The staff has grown considerably since the days of Beer School. Back then it was the marketing manager and administrative support and now the company houses 12 CEM employees in St. Louis plus the aforementioned 44 reps across the map.
The decision to launch a new event program or mobile tour not surprisingly is typically dictated by what’s happening in the marketplace. To that end CEM works closely with the company’s brand managers to create relevant experiences based on the strategy for each brand. At Anheuser-Busch all brand marketing and advertising strategies are created solely to support each brand’s strategy at any given time.
For mobile marketing and many other event initiatives A-B leans on The Spark the St. Louis-based agency that was previously the in-house Busch Creative Service unit before going private in a spin-off in 2002. For on-premise USM&P Marina Del Rey CA handles.
Part of the CEM department A-B’s traveling special events team is made up of 44 people divided into a 17-person national crew and a 27-member regional team charged with covering the company’s 10 geographic regions. The national team spearheads major event efforts—like the 18-year-old Bud Bowl program which creates a mega-Super Bowl viewing experience in the host city each year—while the regional team works on local events with wholesalers.
Wholesalers typically use their own resources to fund smaller local and regional events. But for larger events—say if a NASCAR race is in town—the wholesalers tap A-B’s national event resources for everything from mobile units and customized bar rentals to create a more appropriate presence. A-B staff at corporate takes the requests and prioritizes them based on the importance of the event and the availability of the requested resources.
Over the years the company has been able to streamline how it works with wholesalers to make the process more efficient. A-B has often found for example that when it comes in to support a regional wholesaler-funded event the wholesaler is so overwhelmed by the tactical side of the event operation that it doesn’t have staff or resources to run the actual events.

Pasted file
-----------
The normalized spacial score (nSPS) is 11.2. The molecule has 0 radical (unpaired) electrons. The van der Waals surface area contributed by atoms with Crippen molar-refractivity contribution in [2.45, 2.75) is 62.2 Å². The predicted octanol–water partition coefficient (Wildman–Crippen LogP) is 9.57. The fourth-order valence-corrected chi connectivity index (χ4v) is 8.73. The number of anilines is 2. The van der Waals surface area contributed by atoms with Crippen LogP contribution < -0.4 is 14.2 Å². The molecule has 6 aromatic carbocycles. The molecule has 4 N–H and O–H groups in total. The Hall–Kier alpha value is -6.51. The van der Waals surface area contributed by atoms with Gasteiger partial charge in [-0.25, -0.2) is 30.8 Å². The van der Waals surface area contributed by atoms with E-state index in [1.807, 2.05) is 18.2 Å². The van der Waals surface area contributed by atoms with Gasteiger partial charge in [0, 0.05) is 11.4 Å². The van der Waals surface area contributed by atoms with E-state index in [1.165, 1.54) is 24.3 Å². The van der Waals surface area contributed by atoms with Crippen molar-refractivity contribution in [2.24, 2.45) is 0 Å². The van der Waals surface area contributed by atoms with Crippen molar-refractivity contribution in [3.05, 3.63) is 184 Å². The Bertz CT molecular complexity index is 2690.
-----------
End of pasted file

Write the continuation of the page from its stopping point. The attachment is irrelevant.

As a result “we’ve become much more efficient in developing mobile units that don’t require a lot of wholesaler support ” says Jeff Knapper A-B’s special event marketing manager. “We’ve also increased our special event team to offset those needs.”
Life on the Road
The mobile landscape has changed drastically since the days of Beer School when A-B could command attention by merely showing up. “It’s so much more competitive out there today ” says Greenspahn. “There are so many more companies going mobile and the space is always tight.”
The increased competition means that A-B has to be hyper-aware of what works and what doesn’t or risk losing that one-on-one connection with consumers. To keep things fresh and relevant the company is always watching how consumers interact with its mobile programs looking for ways to finetune the experience.
For example in 2004 A-B launched the Budweiser True Music Roadhouse an experience aboard an 18-wheeler that had consumers creating their own tunes with digital mix stations singing in soundproof recording studios and playing actual drum sets electric guitars and other instruments that were hooked up to headphones. It looked gorgeous and employed some gee-whiz interactives but A-B found that it was just too much… stuff. The technical aspects of the Roadhouse took too long for consumers to understand and they often responded by tuning out the experience altogether.